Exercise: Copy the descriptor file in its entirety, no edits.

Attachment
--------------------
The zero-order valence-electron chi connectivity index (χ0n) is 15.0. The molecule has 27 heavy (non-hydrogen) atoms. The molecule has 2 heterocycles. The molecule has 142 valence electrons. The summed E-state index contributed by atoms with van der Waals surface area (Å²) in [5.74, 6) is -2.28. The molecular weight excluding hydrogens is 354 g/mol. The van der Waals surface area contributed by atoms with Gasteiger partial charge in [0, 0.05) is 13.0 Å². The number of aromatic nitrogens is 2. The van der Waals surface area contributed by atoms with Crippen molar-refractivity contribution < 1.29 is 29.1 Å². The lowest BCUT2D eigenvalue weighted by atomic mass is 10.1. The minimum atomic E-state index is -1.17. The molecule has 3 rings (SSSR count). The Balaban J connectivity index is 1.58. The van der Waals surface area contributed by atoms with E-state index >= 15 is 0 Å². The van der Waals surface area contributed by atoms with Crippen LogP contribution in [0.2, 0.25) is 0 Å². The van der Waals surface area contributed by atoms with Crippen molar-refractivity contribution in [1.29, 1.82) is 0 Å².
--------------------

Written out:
The zero-order valence-electron chi connectivity index (χ0n) is 15.0. The molecule has 27 heavy (non-hydrogen) atoms. The molecule has 2 heterocycles. The molecule has 142 valence electrons. The summed E-state index contributed by atoms with van der Waals surface area (Å²) in [5.74, 6) is -2.28. The molecular weight excluding hydrogens is 354 g/mol. The van der Waals surface area contributed by atoms with Gasteiger partial charge in [0, 0.05) is 13.0 Å². The number of aromatic nitrogens is 2. The van der Waals surface area contributed by atoms with Crippen molar-refractivity contribution < 1.29 is 29.1 Å². The lowest BCUT2D eigenvalue weighted by atomic mass is 10.1. The minimum atomic E-state index is -1.17. The molecule has 3 rings (SSSR count). The Balaban J connectivity index is 1.58. The van der Waals surface area contributed by atoms with E-state index >= 15 is 0 Å². The van der Waals surface area contributed by atoms with Crippen LogP contribution in [0.2, 0.25) is 0 Å². The van der Waals surface area contributed by atoms with Crippen molar-refractivity contribution in [1.29, 1.82) is 0 Å².